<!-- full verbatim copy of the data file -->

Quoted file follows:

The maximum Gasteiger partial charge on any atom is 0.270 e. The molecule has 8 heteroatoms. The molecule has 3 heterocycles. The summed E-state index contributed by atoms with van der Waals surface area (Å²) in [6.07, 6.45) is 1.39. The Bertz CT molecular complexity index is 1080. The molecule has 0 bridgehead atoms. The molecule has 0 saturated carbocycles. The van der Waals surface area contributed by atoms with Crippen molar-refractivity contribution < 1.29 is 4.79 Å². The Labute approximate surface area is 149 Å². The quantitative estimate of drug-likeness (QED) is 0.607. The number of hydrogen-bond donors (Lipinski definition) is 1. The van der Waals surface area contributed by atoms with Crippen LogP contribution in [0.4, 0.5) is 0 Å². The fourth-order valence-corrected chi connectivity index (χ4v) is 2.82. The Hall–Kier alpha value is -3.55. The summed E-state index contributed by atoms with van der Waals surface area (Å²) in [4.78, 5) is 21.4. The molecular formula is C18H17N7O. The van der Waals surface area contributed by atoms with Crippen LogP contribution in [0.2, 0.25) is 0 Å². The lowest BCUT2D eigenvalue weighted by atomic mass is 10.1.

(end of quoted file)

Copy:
The maximum Gasteiger partial charge on any atom is 0.270 e. The molecule has 8 heteroatoms. The molecule has 3 heterocycles. The summed E-state index contributed by atoms with van der Waals surface area (Å²) in [6.07, 6.45) is 1.39. The Bertz CT molecular complexity index is 1080. The molecule has 0 bridgehead atoms. The molecule has 0 saturated carbocycles. The van der Waals surface area contributed by atoms with Crippen molar-refractivity contribution < 1.29 is 4.79 Å². The Labute approximate surface area is 149 Å². The quantitative estimate of drug-likeness (QED) is 0.607. The number of hydrogen-bond donors (Lipinski definition) is 1. The van der Waals surface area contributed by atoms with Crippen LogP contribution in [0.4, 0.5) is 0 Å². The fourth-order valence-corrected chi connectivity index (χ4v) is 2.82. The Hall–Kier alpha value is -3.55. The summed E-state index contributed by atoms with van der Waals surface area (Å²) in [4.78, 5) is 21.4. The molecular formula is C18H17N7O. The van der Waals surface area contributed by atoms with Crippen LogP contribution in [0.2, 0.25) is 0 Å². The lowest BCUT2D eigenvalue weighted by atomic mass is 10.1.